The Scholastic Aptitude Test, known as the SAT, can be a defining factor in a student’s college application process. Though most colleges and universities have turned to a temporary or permanent test-optional system, there are still many top schools that require an SAT or ACT score. In the SAT’s present iteration, prospective college students show up bright and early to a designated testing site and sit for hours completing the paper-and-pencil assessment that is meant to project a student’s ability for success in a college-level course.

Because a competitive SAT score is no longer crucial to one’s success in the college process, and registration fees can be a burden on families, the College Board is making changes to make the test to still encourage students to participate. Starting now from the Fall of 2023, international SAT and PSAT-related assessments have turned to a digital process. By the Spring of 2024, all SAT and PSAT-related assessments will only be available digitally.

Anna Hutter ’25, who has taken both the pencil-and-paper SAT and the digital PSAT commented, “The digital PSAT, especially the reading section, was a lot easier in my opinion because there were no long passages that you had to comprehend…If I didn't understand one passage I could just move on instead of getting stuck with ten questions that I didn’t understand.” In the new SAT, each question has a corresponding passage. Thus, out of the questions in the combined reading and writing section, you are asked fifty-four questions regarding fifty-four passages on fifty-four different topics. Additionally, the digital platform used for testing now allows for digital highlighting and note taking, as well as a countdown clock on the screen for each section.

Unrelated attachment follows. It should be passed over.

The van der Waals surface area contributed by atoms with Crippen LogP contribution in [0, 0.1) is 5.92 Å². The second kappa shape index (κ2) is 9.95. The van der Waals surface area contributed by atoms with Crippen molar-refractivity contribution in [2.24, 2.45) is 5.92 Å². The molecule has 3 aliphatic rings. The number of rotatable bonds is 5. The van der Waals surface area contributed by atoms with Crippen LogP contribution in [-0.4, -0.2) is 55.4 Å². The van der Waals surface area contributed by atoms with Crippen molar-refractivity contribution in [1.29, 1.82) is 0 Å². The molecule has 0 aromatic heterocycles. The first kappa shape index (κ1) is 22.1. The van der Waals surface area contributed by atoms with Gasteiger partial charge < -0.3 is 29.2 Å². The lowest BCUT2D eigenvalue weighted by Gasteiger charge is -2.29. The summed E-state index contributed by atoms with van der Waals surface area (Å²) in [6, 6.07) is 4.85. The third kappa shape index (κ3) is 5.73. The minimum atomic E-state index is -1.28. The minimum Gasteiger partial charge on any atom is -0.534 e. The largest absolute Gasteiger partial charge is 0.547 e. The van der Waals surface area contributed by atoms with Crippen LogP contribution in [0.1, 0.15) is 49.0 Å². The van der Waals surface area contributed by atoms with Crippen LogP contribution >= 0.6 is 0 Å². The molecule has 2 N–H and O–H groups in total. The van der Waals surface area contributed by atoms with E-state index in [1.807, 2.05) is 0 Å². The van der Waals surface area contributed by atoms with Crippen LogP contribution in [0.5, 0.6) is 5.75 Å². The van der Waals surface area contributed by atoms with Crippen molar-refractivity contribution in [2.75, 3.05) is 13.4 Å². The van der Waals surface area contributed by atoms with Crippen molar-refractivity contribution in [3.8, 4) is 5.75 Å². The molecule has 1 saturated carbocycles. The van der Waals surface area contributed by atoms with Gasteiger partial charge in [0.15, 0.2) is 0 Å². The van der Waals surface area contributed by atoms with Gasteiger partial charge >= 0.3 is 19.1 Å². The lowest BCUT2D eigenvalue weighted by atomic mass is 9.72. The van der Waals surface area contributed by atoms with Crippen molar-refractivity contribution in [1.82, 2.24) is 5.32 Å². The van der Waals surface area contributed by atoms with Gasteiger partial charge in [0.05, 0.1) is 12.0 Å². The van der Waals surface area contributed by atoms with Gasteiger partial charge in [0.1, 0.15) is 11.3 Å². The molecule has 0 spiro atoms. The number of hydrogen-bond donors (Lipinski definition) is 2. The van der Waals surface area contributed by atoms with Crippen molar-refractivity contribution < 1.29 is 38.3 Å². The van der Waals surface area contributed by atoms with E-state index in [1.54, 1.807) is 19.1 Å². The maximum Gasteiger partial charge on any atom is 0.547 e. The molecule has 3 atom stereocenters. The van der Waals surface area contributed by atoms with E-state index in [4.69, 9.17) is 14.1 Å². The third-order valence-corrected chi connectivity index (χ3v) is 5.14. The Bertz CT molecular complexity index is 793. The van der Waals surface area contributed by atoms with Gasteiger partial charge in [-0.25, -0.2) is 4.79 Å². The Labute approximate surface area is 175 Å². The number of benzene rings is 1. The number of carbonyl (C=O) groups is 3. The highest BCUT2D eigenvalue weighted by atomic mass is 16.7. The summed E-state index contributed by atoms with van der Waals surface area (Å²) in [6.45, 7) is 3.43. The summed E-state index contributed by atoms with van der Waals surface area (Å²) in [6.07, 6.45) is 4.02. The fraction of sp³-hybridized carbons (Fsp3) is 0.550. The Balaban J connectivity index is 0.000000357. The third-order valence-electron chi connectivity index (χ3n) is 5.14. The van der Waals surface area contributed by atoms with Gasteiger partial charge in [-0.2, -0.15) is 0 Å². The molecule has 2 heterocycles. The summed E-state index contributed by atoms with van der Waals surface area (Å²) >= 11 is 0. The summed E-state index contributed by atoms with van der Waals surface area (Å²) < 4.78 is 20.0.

One of the biggest changes is that the test is now adaptive. For students who did better in previous sections, they would receive comparatively difficult following sections. Students who struggled with previous sections would receive easier following sections. This change is meant to be more accommodating to students, assessing them at a difficulty that is fair to their level of comprehension.

The roll-out procedure is meant to fully adjust the high school class of 2025 and beyond to this new testing process. In Anna’s assessment, “They haven’t released the scores so I can’t compare the results, but to me, they felt like very different tests.” This structural change to a fundamental aspect of the college process seems sudden and drastic, however, the nature of the adjustments underlines a greater consideration for students’ different learning styles and a focus on assessing them in more equitable ways.